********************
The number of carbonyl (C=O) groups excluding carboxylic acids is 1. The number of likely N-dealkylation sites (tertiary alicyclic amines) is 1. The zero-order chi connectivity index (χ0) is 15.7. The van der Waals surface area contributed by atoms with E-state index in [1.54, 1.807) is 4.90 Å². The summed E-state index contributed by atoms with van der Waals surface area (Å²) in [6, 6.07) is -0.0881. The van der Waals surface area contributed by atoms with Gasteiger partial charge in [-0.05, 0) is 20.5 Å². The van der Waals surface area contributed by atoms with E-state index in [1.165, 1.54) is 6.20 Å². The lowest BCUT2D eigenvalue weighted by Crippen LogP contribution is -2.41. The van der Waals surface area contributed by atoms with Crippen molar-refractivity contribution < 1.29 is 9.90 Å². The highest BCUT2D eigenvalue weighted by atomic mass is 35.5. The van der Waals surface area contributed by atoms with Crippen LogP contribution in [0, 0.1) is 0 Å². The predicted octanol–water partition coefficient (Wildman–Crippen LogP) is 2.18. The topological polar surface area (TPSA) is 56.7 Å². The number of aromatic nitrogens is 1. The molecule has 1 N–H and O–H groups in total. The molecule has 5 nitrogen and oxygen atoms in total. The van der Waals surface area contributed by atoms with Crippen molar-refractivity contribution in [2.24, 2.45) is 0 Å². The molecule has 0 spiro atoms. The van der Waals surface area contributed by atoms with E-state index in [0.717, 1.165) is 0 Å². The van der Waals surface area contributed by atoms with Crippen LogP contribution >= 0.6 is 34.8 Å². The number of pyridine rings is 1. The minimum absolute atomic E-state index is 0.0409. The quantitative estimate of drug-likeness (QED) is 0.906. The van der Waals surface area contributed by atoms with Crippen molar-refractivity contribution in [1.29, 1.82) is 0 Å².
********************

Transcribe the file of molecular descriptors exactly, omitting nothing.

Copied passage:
The number of carbonyl (C=O) groups excluding carboxylic acids is 1. The number of likely N-dealkylation sites (tertiary alicyclic amines) is 1. The zero-order chi connectivity index (χ0) is 15.7. The van der Waals surface area contributed by atoms with E-state index in [1.54, 1.807) is 4.90 Å². The summed E-state index contributed by atoms with van der Waals surface area (Å²) in [6, 6.07) is -0.0881. The van der Waals surface area contributed by atoms with Gasteiger partial charge in [-0.05, 0) is 20.5 Å². The van der Waals surface area contributed by atoms with E-state index in [1.165, 1.54) is 6.20 Å². The lowest BCUT2D eigenvalue weighted by Crippen LogP contribution is -2.41. The van der Waals surface area contributed by atoms with Crippen molar-refractivity contribution < 1.29 is 9.90 Å². The highest BCUT2D eigenvalue weighted by atomic mass is 35.5. The van der Waals surface area contributed by atoms with Crippen LogP contribution in [0, 0.1) is 0 Å². The predicted octanol–water partition coefficient (Wildman–Crippen LogP) is 2.18. The topological polar surface area (TPSA) is 56.7 Å². The number of aromatic nitrogens is 1. The molecule has 1 N–H and O–H groups in total. The molecule has 5 nitrogen and oxygen atoms in total. The van der Waals surface area contributed by atoms with Crippen molar-refractivity contribution in [2.24, 2.45) is 0 Å². The molecule has 0 spiro atoms. The van der Waals surface area contributed by atoms with E-state index in [0.717, 1.165) is 0 Å². The van der Waals surface area contributed by atoms with Crippen LogP contribution >= 0.6 is 34.8 Å². The number of pyridine rings is 1. The minimum absolute atomic E-state index is 0.0409. The quantitative estimate of drug-likeness (QED) is 0.906. The van der Waals surface area contributed by atoms with Crippen molar-refractivity contribution in [1.29, 1.82) is 0 Å².